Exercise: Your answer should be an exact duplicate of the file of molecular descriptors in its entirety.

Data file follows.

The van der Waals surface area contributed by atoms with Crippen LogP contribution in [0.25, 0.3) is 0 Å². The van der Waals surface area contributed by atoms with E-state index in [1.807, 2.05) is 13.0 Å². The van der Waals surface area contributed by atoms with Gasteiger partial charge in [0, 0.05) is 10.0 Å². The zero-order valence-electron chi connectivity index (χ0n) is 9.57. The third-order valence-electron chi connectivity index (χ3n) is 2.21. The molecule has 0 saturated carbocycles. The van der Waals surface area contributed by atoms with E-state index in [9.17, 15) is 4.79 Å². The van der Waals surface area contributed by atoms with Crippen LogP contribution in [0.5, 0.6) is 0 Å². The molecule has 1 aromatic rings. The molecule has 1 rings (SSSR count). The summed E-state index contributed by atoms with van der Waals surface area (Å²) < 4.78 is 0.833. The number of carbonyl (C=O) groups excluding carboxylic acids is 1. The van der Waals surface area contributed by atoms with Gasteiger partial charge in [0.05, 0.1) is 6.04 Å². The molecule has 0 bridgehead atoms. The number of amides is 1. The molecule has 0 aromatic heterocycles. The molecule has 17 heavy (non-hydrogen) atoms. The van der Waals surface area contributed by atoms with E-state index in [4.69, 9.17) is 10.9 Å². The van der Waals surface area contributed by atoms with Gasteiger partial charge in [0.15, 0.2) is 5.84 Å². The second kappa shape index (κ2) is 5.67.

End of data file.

The van der Waals surface area contributed by atoms with Crippen LogP contribution in [0.25, 0.3) is 0 Å². The van der Waals surface area contributed by atoms with E-state index in [1.807, 2.05) is 13.0 Å². The van der Waals surface area contributed by atoms with Gasteiger partial charge in [0, 0.05) is 10.0 Å². The zero-order valence-electron chi connectivity index (χ0n) is 9.57. The third-order valence-electron chi connectivity index (χ3n) is 2.21. The molecule has 0 saturated carbocycles. The van der Waals surface area contributed by atoms with E-state index in [9.17, 15) is 4.79 Å². The van der Waals surface area contributed by atoms with Crippen LogP contribution in [0.5, 0.6) is 0 Å². The molecule has 1 aromatic rings. The molecule has 1 rings (SSSR count). The summed E-state index contributed by atoms with van der Waals surface area (Å²) < 4.78 is 0.833. The number of carbonyl (C=O) groups excluding carboxylic acids is 1. The van der Waals surface area contributed by atoms with Gasteiger partial charge in [0.05, 0.1) is 6.04 Å². The molecule has 0 bridgehead atoms. The number of amides is 1. The molecule has 0 aromatic heterocycles. The molecule has 17 heavy (non-hydrogen) atoms. The van der Waals surface area contributed by atoms with E-state index in [4.69, 9.17) is 10.9 Å². The van der Waals surface area contributed by atoms with Gasteiger partial charge in [0.15, 0.2) is 5.84 Å². The second kappa shape index (κ2) is 5.67.